Bottom Trawling in Sri Lanka and its impacts By Vinhara Randeny

Bottom trawling is an industrial fishing method where a large net with heavy weights is dragged across the seafloor, scooping up everything in its path, from the targeted fish to incidentally caught, centuries-old corals.

Due to the use of trawl nets, there is a lack of selectivity in the catch. These trawling nets collect and kill large amounts of non-target species including commercially invaluable species, juvenile fish and endangered species. The by-catch (untargeted species) are then discarded due to the little or no commercial value, the cost involved in landing fish, sorting, storage, processing and storage capacity limitations in trawlers as this facility is used almost exclusively for target species.

Moreover, biodiversity-rich marine habitats such as sea grass meadows, coral reefs, sea mounts and deep water areas subjected to little natural disturbance are plowed through causing irreversible harm to the seabed. Thereby injuring a wide variety of marine benthic creatures and damaging the structure of benthic communities. Benthic habitats not only provide shelter and refuge for juvenile fish, but the associated fauna provide food sources for a variety of important demersal fish species. Thus frequent alterations in the benthic habitats would result in decline of marine fish landings. The amount of time these sea beds will take to recover and return to their pre-bottom trawled state can range from a mere 6 years to 50 years, with some left in an irreversible state.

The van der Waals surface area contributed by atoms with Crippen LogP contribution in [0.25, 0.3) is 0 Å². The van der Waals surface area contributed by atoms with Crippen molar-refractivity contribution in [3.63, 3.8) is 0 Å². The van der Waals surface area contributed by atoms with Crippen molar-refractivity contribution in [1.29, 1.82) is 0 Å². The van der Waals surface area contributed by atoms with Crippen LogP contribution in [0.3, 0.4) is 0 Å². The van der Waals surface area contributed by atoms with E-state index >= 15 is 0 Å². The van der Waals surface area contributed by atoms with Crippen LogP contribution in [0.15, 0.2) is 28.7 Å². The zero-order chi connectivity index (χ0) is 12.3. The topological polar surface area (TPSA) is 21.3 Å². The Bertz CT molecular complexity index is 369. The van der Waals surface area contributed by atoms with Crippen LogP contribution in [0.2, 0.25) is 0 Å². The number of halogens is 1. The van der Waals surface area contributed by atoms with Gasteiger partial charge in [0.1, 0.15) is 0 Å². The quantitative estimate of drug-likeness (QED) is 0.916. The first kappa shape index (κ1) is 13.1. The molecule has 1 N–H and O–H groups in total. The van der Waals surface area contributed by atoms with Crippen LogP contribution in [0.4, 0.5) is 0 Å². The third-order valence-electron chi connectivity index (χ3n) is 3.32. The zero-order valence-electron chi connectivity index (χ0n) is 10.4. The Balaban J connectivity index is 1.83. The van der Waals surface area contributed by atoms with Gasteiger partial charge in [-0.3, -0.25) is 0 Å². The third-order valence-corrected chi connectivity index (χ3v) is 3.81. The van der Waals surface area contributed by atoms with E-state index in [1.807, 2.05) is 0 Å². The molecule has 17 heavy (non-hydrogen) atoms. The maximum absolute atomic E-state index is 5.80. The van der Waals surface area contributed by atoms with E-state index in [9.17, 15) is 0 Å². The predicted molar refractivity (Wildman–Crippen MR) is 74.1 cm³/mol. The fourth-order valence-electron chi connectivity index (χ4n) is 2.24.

Bottom trawling also raises many social issues concerning small scale fishermen, since their daily catch is depleted due to the unsustainable fishing practices of those partaking in bottom trawling. Fishing nets and other gear used by the small scale fisherman are also damaged when placed in the path of the bottom trawling boats. Hence, Bottom Trawling has led to many conflicts between fishermen and a decrease in income and living standards of small scale fishermen.

As the world grows more aware of environmental and social issues everyday, consumers now look for eco-friendly alternatives by engaging in ethical consumerism. This has resulted in the seafood market of Europe and the US to be highly sensitive to the products they purchase. Since Bottom trawling is not a sustainable method of fishing, high valued markets do not condone bottom trawling, and are privy to purchasing sea food obtained through such means. This resulted in a large drop in the export of sea food to Europe and the US in 2015 from Sri Lanka.

With the combined efforts of advocacy groups and fishermen, in July 2017 Sri Lanka became the first country in Asia to completely ban bottom trawling and the use of destructive trawl nets. However, bottom trawling boats still operate along the northern and north-western coastline of the island. It is clear that although the necessary laws are in place the implementation of these laws are not taking place, due to bribery and corruption. The Ministry of Fisheries however is taking steps to reduce the use of unsustainable methods such as bottom trawling by introducing alternative fishing methods and conducting awareness programmes among the fishing community.

A key reason as to why this issue is not highlighted as a large contributor to the destruction of our oceans is due to the unawareness of the general public. We, as the citizens of this island nation have a responsibility to protect and secure our natural resources. There is an urgent need to shine a spotlight on the people harming our oceans to bring monetary value to themselves, as the damage caused may already be irreversible. Therefore, it is vitally important to create awareness and bring light to this topic so as to mainstream it.  This will pressurize the government and related ministries to implement the laws in place and bring justice to the offenders and create a sustainable form of fishing.

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